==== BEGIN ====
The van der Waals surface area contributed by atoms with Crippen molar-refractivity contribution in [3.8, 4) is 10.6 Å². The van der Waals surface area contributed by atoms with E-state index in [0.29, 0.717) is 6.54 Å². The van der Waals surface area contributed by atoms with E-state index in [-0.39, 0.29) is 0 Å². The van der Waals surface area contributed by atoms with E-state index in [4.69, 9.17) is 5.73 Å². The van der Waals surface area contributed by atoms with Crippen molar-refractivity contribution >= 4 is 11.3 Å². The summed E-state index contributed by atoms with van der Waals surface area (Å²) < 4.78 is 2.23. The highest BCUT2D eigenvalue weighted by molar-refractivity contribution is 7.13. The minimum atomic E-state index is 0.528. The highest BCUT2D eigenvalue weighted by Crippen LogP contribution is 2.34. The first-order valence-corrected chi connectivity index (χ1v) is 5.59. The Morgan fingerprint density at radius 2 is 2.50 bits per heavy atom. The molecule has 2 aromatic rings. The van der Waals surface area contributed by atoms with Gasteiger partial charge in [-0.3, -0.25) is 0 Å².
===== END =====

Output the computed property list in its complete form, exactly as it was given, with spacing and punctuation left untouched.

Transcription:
The van der Waals surface area contributed by atoms with Crippen molar-refractivity contribution in [3.8, 4) is 10.6 Å². The van der Waals surface area contributed by atoms with E-state index in [0.29, 0.717) is 6.54 Å². The van der Waals surface area contributed by atoms with E-state index in [-0.39, 0.29) is 0 Å². The van der Waals surface area contributed by atoms with E-state index in [4.69, 9.17) is 5.73 Å². The van der Waals surface area contributed by atoms with Crippen molar-refractivity contribution >= 4 is 11.3 Å². The summed E-state index contributed by atoms with van der Waals surface area (Å²) < 4.78 is 2.23. The highest BCUT2D eigenvalue weighted by molar-refractivity contribution is 7.13. The minimum atomic E-state index is 0.528. The highest BCUT2D eigenvalue weighted by Crippen LogP contribution is 2.34. The first-order valence-corrected chi connectivity index (χ1v) is 5.59. The Morgan fingerprint density at radius 2 is 2.50 bits per heavy atom. The molecule has 2 aromatic rings. The van der Waals surface area contributed by atoms with Gasteiger partial charge in [-0.3, -0.25) is 0 Å².